Barry Newman's Blog

April 10, 2011

Science and Genesis 2: 4 – 25 (Full Series PDF)

Filed under: Genesis,Science — barrynewman @ 11:18 pm

Here is the full series

Advertisements

2 Comments »

  1. I read your article on Genesis 2: 4-25 and came to this:
    “Did the original writer or narrator of the account really believe that it all happened just this way? We can’t really tell. However it is not impossible that, as with the earlier material, someone made it up. The person would have been in contact with cultures that had various
    accounts about the creation of man and woman and their relationship to the world of other creatures.”

    Are you saying then that Genesis is just a story that was cobbled together from other pagan stories? That assessment agrees with atheist Huxley when he said that in the evolutionary pattern of thought there is no longer any need or room for the supernatural. He says that everything evolved including religion.

    So if it is just a made up story and there is no need for God then what is the point of “However this writer/narrator wanted to remove from such accounts any indication that the creation of humanity was independent of the one and only true God – Yahweh Elohim and in any way contrary to his character and his purposes.” What does this writer of Genesis know anyway? If he can’t get the facts right why should anyone take any notice of his theology?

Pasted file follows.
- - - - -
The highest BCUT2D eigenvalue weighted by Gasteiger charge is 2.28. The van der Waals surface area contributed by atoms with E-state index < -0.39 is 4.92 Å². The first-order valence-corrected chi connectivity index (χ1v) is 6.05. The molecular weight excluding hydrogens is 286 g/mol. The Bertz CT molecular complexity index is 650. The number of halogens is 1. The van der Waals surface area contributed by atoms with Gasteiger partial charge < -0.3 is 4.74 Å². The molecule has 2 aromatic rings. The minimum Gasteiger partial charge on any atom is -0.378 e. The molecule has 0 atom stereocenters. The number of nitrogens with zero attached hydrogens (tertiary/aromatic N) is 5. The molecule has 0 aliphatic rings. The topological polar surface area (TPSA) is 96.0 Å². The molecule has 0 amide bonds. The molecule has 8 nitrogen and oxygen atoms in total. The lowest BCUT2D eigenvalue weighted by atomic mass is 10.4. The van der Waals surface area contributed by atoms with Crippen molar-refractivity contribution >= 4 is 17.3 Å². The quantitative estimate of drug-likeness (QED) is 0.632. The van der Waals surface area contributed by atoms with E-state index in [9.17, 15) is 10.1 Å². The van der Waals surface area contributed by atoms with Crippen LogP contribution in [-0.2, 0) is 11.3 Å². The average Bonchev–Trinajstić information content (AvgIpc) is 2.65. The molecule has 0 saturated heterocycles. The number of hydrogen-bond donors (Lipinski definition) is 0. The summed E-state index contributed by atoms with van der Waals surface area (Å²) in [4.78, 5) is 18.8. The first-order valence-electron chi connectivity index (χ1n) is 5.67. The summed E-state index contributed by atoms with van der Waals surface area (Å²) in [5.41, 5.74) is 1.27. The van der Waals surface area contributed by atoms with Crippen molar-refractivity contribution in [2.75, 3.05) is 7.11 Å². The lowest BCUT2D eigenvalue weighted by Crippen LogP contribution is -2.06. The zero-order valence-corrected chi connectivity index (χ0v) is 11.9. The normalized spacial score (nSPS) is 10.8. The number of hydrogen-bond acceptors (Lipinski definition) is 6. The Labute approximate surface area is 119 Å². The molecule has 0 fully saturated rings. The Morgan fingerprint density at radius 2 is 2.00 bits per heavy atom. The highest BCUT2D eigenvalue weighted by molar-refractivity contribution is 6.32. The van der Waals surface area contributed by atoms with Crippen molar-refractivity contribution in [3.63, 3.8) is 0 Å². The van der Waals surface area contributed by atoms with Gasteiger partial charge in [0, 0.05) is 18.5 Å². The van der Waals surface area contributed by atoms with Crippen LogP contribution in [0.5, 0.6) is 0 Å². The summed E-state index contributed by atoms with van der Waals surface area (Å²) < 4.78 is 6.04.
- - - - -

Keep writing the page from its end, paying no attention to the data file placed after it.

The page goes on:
We must meet over coffee sometime and discuss this sometime.

    Comment by Tas Walker — April 20, 2011 @ 5:45 am | Reply

  2. Hi Tas,

    Thank you for your comment. I understand your concerns but I hope I can make my position a little clearer.

    I do not think that the Genesis account is another pagan myth or that it has been “cobbled together” from pagan myths. I wrote: “I don’t know how Yahweh Elohim gave him a correct understanding of his (God’s) nature and the relationship between himself and mankind and his provision for mankind. However working with the truth about these essential matters the writer may well have made it up using some concepts from surrounding cultures but making sure that his hearers/readers would not be lead astray by the false theological beliefs emanating from those cultures. Thanks be to God!” Huxley and I have very little of importance in common.

    I believe as Paul wrote, “The sacred writings able to instruct for salvation through faith in Christ Jesus. All scripture is inspired by God and is profitable for teaching for reproof, for correction and for training in righteousness that the man of God may be complete, equipped for every good work (2 Tim 3: 15 b-17) I do not think any writing by anyone has that same high status.